Words have meaning. Cybersecurity and IT professionals routinely abuse the terms “policy” and “standard” as if they are synonymous. The same holds true for compliance terms since these terms tend to get thrown in the same bucket even though there are significant differences that should be kept in mind.

Why Should You Care?

Beyond just using terminology properly, understanding which of the three types of compliance is crucial in managing both cybersecurity and privacy risk within an organization. The difference between non-compliance can be as stark as (1) going to jail, (2) getting fined, (3) getting sued, (4) losing your contract and (5) an unpleasant combination of the previous options.

Understanding the “hierarchy of pain” with compliance leads to well-informed risk decisions that influence technology purchases, staffing resources, and management involvement. That is why it serves both cybersecurity and IT professionals well to understand the compliance landscape for their benefit, since you can present issues of non-compliance in a compelling business context to get the resources you need to do your job.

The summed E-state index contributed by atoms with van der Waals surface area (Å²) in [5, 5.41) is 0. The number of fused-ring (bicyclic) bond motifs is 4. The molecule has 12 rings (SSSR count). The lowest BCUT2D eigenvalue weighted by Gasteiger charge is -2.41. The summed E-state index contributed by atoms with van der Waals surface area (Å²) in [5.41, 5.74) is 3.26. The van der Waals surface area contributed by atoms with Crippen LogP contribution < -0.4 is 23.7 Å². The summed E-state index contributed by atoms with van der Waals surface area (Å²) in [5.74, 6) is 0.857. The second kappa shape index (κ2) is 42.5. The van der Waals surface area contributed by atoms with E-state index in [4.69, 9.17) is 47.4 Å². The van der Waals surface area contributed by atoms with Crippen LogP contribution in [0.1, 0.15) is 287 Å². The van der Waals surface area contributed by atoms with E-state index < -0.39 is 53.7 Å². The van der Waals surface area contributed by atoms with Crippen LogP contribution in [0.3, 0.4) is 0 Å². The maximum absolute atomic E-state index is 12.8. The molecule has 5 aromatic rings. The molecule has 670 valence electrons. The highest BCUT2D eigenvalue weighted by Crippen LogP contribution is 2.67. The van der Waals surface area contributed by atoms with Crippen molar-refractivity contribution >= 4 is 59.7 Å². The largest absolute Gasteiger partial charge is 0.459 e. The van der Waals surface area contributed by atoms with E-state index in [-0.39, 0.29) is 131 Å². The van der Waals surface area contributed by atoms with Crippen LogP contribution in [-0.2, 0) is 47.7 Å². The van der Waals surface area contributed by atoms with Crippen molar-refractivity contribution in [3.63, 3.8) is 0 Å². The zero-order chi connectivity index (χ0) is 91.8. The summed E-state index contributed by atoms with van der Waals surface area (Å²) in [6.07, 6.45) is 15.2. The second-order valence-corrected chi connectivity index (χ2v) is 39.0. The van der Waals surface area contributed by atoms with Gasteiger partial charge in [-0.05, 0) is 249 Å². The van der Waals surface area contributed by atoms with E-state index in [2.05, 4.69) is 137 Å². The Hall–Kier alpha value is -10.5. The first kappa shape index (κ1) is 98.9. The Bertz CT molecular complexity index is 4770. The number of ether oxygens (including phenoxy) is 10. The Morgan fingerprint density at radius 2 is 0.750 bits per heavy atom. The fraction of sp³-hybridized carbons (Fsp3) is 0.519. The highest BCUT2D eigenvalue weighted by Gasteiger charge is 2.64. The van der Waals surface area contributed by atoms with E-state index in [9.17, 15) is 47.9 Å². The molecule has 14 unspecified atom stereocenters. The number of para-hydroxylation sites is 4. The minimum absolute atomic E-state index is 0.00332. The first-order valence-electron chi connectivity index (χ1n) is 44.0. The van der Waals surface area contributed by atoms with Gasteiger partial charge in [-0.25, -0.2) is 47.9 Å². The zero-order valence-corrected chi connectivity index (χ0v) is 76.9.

In the context of this article, I’m going to cover the most common types of compliance requirements:

  1. Statutory;
  2. Regulatory; and
  3. Contractual.

Statutory Cybersecurity & Privacy Requirements

Statutory obligations are required by law and refer to current laws that were passed by a state or federal government. These laws are generally static and rarely change unless a new law is passed that updates it, such as the HITECH Act provided updates to the two decades old HIPAA.

From a cybersecurity and privacy perspective, statutory compliance requirements include:

  • US – Federal Laws
    • Children’s Online Privacy Protection Act (COPPA)
    • Fair and Accurate Credit Transactions Act (FACTA) – including “Red Flags” rule
    • Family Education Rights and Privacy Act (FERPA)
    • Federal Information Security Management Act (FISMA)
    • Federal Trade Commission (FTC) Act
    • Gramm-Leach-Bliley Act (Read more...)